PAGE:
It is a common scenario that insurance companies who have sold you a disability policy attempt to terminate benefits claiming the disability is no longer present, or severe enough to prevent employment. This most commonly occurs between two to four years after receiving the benefits depending on the type of language in your contract. Most disability insurance policies include a time period ranging from two to four years after which the definition of total disability changes. The definition typically narrows which is generally bad for the policy holder. This change may take the form of either increasing the number of occupations which should be considered before determining if you are disabled, or narrowing the requirements to meet ongoing disability.

Furthermore, disability policies include the right of the insurance company to obtain your medical records, and to periodically have you examined for the purposes of determining if you are still disabled.

If you and your physicians know that you are still unable to work, then a swift and thorough response must be made when an insurance company notifies you of their intent to limit or terminate your benefits under the disability policy.

Typically speaking the insurer will notify you in writing and provide you with its reasons for the elimination or termination of your benefits. This letter also includes important information concerning how to fight the insurance company’s decision. First, the letter should give you the necessary directions on how to contest the decision. Most disability policies have provisions requiring an appeals process before suit can be filed. Whether or not these particular appeals must be followed is a legal question that can only be determined after it is known which laws are applicable to your particular insurance contract. However, it is generally advisable to follow the appeals process as it is your first opportunity to have the decision reversed. The letters should also advise you of the policy terms, conditions or exclusions which the insurance company identifies as part of the agreement entitling them to terminate or eliminate your benefits.

Notably, insurance companies do not always interpret these provisions correctly and therefore they need to be reviewed closely to determine if the insurance company is relying on the proper language, omitting relevant language, or misinterpreting the language. Finally, the letter will also list the specific reasons the insurance company claims that you do not meet the criteria for disability. This information constitutes the facts that the insurance company is relying upon to make their determination and should be a primary focus of your attack.

If you have received such a notice of termination or termination letter from your insurance company, it would be prudent for you to seek knowledgeable attorneys in insurance claims disputes. However, if you wish to proceed on your own, you should familiarize yourself with all three elements of the letter above and adequately educate yourself to understand the contract language, the applicable law, the time, method and process for appeal, as well as the contested fact issues.

To contest the insurance company’s decision, you should immediately gather medical evidence to support your position that you are disabled. This information will come from your medical records and even more appropriately you’re treating physicians. You should contact each of your treating physicians and provide them with a copy of the insurance company’s termination letter. Ask your physicians, if they still believe that you are disabled, to write letters explaining in detail the medical reasons which lead them to conclude that you are disabled. The doctor should also include their opinion that you continue to be disabled in their letter.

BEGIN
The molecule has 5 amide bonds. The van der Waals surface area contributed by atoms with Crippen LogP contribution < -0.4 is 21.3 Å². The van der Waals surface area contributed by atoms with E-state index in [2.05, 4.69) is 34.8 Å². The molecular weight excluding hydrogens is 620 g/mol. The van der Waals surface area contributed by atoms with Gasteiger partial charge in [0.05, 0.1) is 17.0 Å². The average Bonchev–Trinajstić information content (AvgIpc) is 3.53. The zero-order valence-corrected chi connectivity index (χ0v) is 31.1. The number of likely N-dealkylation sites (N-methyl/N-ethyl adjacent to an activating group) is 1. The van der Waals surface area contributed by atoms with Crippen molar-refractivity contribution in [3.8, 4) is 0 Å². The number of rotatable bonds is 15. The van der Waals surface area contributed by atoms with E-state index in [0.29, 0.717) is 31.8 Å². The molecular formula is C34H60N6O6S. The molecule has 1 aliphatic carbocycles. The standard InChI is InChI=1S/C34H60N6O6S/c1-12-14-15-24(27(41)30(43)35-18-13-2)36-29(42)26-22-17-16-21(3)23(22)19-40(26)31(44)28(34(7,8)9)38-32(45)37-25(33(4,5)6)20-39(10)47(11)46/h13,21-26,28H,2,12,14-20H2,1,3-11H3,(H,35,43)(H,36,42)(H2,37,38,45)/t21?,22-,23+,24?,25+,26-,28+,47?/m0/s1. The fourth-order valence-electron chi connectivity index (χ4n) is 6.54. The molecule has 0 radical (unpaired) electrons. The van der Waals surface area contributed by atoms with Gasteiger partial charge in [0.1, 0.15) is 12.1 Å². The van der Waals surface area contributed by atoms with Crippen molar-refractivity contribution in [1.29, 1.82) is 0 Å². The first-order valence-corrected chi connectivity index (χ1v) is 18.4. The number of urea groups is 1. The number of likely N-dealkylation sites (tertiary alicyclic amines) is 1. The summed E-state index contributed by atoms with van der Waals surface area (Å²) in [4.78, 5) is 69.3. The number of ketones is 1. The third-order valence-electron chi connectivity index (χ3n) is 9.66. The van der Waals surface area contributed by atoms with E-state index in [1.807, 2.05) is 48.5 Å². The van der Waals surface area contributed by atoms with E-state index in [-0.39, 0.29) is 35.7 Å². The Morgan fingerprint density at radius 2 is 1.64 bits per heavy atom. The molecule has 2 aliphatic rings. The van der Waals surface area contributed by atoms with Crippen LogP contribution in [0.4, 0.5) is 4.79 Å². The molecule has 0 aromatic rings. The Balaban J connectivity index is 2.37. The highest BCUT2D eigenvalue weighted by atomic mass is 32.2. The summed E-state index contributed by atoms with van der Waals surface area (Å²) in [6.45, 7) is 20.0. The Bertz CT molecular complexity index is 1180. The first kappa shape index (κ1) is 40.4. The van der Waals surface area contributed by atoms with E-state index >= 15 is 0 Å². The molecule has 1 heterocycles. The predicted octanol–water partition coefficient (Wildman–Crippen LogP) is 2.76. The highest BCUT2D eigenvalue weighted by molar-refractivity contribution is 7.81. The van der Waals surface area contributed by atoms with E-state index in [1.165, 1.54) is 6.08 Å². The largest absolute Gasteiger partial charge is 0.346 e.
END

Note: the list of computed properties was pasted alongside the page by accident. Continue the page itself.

You should also write the company and ask them to provide you a copy of your claim file, as well as any documentary evidence they have supporting the facts that they have relied upon in making their decision.

In doing this, you should be aware that insurance companies are subject to laws that have been adopted in each of the 50 states in the United States regarding fair claims practices. Most State Departments of Insurance have adopted specific regulations on how to implement these fair practice claim acts. For instance, most states have specific requirements about time period in which an insurance company should respond, and specific types of information they must provide to you. In addition, the common law has developed legal rules that apply to insurance companies.

You should properly prepare your appeal and supply all necessary documentation to the insurer prior to the stated deadlines.

Your letter should include a statement indicating that you disagree with the decision of the insurance company as well as your reasons for the appeal. This would be based upon the medical records and evidence you have obtained from your doctors, as well as the appropriate contract language, and applicable law.

You may also wish to contact your state department of insurance and file a complaint. If you do so, you may wish to include a copy of the complaint with your appeal.

Undertaking an appeal of a denial of benefits requires knowledge, skill and determination. If you are unable to take up this challenge yourself, then you should contact an experienced insurance claims dispute attorney to assist you with your appeal, and if the appeal is denied to properly file suit on your behalf so that you can receive the benefits of the insurance policy which you bought and paid for.



Source by Chris Faiella

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